Jamie Begian Big Band: Big Fat Grin
Jamie Begian Big Band
Big Fat Grin
If the music on Jamie Begian's Big Fat Grin were any bigger and fatter, the grin would challenge that of Lewis Carroll's Cheshire cat from Alice in Wonderland. No, not the cat that appears in Tim Burton's film, because that image is too phantasmagorical, but rather the wonderful, original creation that appears in the book. It is there that the image is charming, mischievous and truly iconic.
In many respects, Jamie Begian's music has all of that character, making the big fat grin of the music by the big band on this album more than a wonderful metaphor. Indeed it embodies all the mischief and character of Carroll's creation and thus the music becomes a remarkable allegorical tale, on that is richly described in the title track through solos that unravel like dense whorls from the exact report of the downbeat. The rapid cyclical thrust of each soloon guitar, bass and tenor saxophonecreates a spectacularly playful image and then, remarkably, when the ensemble returns, the whole theme inverts itself until the sound fades like the disappearing body of the cat in the tale.
However, not only the title track, but all of the music actually wears this fabulous grin. The southern swagger of "Funky Coffee" is driven by a delightful cacophony of brass and winds and an almost drunken rhythm section. The song's changes are based around those of Herbie Hancock's "Watermelon Man" and the dancing nature of the piece is quite seductive. "Halay" dances like a team of dervishes and kicks up a storm that thundering and shimmering at the speedy and electrifying hands of drummer, Peter Retzlaff, before returning to its ululating Turkish theme. The charged ions of the song draw everything into a sort of vortex that is stirred up magnificently by the ensemble. "Patience" is a more serious song, based on a tantalising diatonic phrase. However, if the image of the Cheshire cat may be used here, Begian may have found a way to express the joke of its beheading in the Alice story, where it continues to disappear until all that remains of it is the smile, thereby tricking the Queen of Hearts into calling the whole thing off.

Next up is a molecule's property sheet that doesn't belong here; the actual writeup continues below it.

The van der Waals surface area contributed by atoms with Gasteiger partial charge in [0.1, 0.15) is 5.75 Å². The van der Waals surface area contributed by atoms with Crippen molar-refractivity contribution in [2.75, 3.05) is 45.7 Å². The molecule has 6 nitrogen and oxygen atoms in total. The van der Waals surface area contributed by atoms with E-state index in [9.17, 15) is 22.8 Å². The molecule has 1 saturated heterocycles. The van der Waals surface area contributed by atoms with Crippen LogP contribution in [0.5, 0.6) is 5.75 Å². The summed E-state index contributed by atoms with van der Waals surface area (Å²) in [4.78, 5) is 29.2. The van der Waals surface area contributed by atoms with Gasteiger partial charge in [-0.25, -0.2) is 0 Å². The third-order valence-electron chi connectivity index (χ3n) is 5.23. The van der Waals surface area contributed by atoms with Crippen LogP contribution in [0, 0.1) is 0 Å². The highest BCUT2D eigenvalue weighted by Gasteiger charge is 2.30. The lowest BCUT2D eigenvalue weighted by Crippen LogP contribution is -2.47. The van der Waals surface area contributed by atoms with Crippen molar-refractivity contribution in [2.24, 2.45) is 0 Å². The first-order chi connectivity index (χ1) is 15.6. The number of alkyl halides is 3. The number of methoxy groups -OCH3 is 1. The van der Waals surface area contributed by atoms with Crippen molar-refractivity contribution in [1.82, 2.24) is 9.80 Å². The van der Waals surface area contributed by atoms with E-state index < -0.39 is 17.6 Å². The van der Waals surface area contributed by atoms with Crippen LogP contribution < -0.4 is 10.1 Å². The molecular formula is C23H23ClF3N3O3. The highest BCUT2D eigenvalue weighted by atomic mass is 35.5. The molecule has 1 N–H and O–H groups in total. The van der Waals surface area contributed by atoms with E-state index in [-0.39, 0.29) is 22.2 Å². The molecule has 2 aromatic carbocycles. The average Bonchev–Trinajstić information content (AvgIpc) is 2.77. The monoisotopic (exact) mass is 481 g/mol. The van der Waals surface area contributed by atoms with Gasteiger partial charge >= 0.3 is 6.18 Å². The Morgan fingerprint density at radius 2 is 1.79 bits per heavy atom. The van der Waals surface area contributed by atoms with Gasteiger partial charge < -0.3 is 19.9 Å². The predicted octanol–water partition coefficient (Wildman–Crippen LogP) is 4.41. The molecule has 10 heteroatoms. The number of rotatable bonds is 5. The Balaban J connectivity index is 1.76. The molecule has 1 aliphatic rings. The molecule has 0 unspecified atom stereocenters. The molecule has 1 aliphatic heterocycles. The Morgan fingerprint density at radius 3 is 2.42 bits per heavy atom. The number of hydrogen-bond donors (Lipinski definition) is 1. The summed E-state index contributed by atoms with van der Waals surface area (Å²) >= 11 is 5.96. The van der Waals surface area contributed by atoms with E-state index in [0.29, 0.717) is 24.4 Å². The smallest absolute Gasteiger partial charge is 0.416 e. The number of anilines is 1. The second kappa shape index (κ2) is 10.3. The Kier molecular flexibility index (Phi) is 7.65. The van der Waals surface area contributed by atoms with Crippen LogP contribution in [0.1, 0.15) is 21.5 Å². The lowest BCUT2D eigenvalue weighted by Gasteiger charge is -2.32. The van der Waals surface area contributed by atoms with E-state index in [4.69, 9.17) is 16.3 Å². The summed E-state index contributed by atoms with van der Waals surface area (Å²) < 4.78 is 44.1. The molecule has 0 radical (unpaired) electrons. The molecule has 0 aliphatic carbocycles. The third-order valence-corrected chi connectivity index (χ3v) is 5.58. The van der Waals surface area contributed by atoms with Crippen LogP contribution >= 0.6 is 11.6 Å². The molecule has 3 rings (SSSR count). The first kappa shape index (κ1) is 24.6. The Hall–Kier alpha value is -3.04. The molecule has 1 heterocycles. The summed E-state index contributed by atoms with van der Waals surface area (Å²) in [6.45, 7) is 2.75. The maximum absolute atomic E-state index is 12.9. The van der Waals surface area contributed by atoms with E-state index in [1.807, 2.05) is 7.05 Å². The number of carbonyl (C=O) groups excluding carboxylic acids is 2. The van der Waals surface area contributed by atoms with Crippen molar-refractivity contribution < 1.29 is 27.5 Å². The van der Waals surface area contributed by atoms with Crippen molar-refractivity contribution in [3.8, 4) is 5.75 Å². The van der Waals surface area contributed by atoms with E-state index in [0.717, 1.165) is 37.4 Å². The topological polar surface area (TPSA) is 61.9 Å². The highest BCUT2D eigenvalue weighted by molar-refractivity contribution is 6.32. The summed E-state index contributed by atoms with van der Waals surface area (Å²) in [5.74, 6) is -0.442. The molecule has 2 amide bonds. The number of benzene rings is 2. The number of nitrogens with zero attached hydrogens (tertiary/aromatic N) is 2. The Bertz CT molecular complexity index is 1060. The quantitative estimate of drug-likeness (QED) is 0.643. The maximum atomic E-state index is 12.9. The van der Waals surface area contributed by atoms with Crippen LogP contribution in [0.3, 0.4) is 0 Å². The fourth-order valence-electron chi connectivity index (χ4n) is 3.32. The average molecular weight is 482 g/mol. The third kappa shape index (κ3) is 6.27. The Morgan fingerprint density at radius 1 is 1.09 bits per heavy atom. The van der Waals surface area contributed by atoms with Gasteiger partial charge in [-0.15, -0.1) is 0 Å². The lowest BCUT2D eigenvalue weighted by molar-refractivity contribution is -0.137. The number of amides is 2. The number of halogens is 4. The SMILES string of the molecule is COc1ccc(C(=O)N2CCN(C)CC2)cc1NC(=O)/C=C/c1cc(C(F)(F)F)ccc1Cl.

Trickery is the name of the game in the four-part suite that Begian entitled "Tayloration," which is an endless series of variations on the trombone exercises designed by a mentor: Dave Taylor. The suite is a superb vehicle for the trombonists in the ensembleJeff Bush in "Tayloration One," who develops the theme tauntingly offered by the ensemble that provides an incessant gymnastic, contrapuntal distraction. The exercise continues through to the next segment with trombonist Paul Olenick. The bleating heart of Deborah Weisz is featured on "Tayloration Three," a superb voice-like exploration of the theme by an up and coming trombonist. The suite closes with a marvellous stretch by bass trombonist Max Seigel.
As a composer, Begian brings a fresh attitude and perspective to the big band. Not only that, he also makes memorable use of color and employs musical timbres in opposition to create alternating sequences with dramatic, dissonant effect. This is what makes "Suddenly, Summer Falls" one of the most unforgettable experiences on Big Fat Grin. The challenge that Jamie Begian is going to have to deal with, going forward, is to keep the music's spirit intact as it emerges from the reservoir of sound he has access to. But judging by the puckish humour of this album, with its remarkable twists and turns, that should hardly be a stretch.
Tracks: Funky Coffee; Halay; Patience; Suddenly, Summer Falls; Tayloration One; Tayloration Two; Tayloration Three; Tayloration Four; Big Fat Grin.
Personnel: John O'Gallagher: alto saxophone, soprano saxophone; Marc McDonald: alto saxophone, clarinet; Ben Kono: tenor saxophone, oboe, clarinet, soprano saxophone; Dimitri Moderbacher: tenor saxophone, flute, clarinet, soprano saxophone; Dan Goble: baritone saxophone, bass clarinet; Tom Goehring: trumpet, flugelhorn; Dave Scott: trumpet, flugelhorn; Marty Bound: trumpet, flugelhorn; Jason Colby: trumpet, flugelhorn; Jeff Bush: trombone; Deborah Weisz: trombone; Paul Olenick: trombone; Max Seigel: bass trombone; Dave Ambrosio: bass; Bruce Arnold: guitar; Peter Retzlaff: drums; Jamie Begian: guitar.